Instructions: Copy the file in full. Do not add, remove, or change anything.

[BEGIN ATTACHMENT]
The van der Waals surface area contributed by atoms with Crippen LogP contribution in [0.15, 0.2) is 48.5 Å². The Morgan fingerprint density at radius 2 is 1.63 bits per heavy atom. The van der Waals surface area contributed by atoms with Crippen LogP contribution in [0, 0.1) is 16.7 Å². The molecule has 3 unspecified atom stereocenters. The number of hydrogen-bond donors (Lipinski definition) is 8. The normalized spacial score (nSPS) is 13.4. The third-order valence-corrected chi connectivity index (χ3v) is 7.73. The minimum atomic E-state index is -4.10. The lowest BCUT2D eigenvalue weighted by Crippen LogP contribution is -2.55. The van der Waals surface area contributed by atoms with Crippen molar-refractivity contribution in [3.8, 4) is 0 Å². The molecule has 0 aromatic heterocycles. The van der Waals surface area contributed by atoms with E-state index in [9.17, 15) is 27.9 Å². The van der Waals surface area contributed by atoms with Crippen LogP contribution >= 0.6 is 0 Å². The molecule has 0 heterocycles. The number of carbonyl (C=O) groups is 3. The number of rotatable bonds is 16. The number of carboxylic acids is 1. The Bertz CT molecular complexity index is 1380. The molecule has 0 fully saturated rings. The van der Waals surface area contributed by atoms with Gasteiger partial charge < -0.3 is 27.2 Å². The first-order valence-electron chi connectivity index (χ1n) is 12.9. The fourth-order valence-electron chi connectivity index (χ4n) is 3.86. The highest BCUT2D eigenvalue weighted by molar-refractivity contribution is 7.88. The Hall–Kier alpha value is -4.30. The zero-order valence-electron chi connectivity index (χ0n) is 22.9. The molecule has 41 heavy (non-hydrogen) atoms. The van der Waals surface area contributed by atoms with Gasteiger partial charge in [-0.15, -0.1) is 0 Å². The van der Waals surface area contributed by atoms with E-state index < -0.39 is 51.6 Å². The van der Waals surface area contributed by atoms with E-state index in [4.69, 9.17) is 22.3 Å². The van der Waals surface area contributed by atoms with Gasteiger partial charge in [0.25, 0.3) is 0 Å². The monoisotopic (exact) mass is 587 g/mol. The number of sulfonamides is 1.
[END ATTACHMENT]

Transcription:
The van der Waals surface area contributed by atoms with Crippen LogP contribution in [0.15, 0.2) is 48.5 Å². The Morgan fingerprint density at radius 2 is 1.63 bits per heavy atom. The van der Waals surface area contributed by atoms with Crippen LogP contribution in [0, 0.1) is 16.7 Å². The molecule has 3 unspecified atom stereocenters. The number of hydrogen-bond donors (Lipinski definition) is 8. The normalized spacial score (nSPS) is 13.4. The third-order valence-corrected chi connectivity index (χ3v) is 7.73. The minimum atomic E-state index is -4.10. The lowest BCUT2D eigenvalue weighted by Crippen LogP contribution is -2.55. The van der Waals surface area contributed by atoms with Crippen molar-refractivity contribution in [3.8, 4) is 0 Å². The molecule has 0 aromatic heterocycles. The van der Waals surface area contributed by atoms with E-state index in [9.17, 15) is 27.9 Å². The van der Waals surface area contributed by atoms with Crippen LogP contribution >= 0.6 is 0 Å². The molecule has 0 heterocycles. The number of carbonyl (C=O) groups is 3. The number of rotatable bonds is 16. The number of carboxylic acids is 1. The Bertz CT molecular complexity index is 1380. The molecule has 0 fully saturated rings. The van der Waals surface area contributed by atoms with Gasteiger partial charge < -0.3 is 27.2 Å². The first-order valence-electron chi connectivity index (χ1n) is 12.9. The fourth-order valence-electron chi connectivity index (χ4n) is 3.86. The highest BCUT2D eigenvalue weighted by molar-refractivity contribution is 7.88. The Hall–Kier alpha value is -4.30. The zero-order valence-electron chi connectivity index (χ0n) is 22.9. The molecule has 41 heavy (non-hydrogen) atoms. The van der Waals surface area contributed by atoms with Gasteiger partial charge in [-0.15, -0.1) is 0 Å². The van der Waals surface area contributed by atoms with E-state index < -0.39 is 51.6 Å². The van der Waals surface area contributed by atoms with E-state index in [4.69, 9.17) is 22.3 Å². The van der Waals surface area contributed by atoms with Gasteiger partial charge in [0.25, 0.3) is 0 Å². The monoisotopic (exact) mass is 587 g/mol. The number of sulfonamides is 1.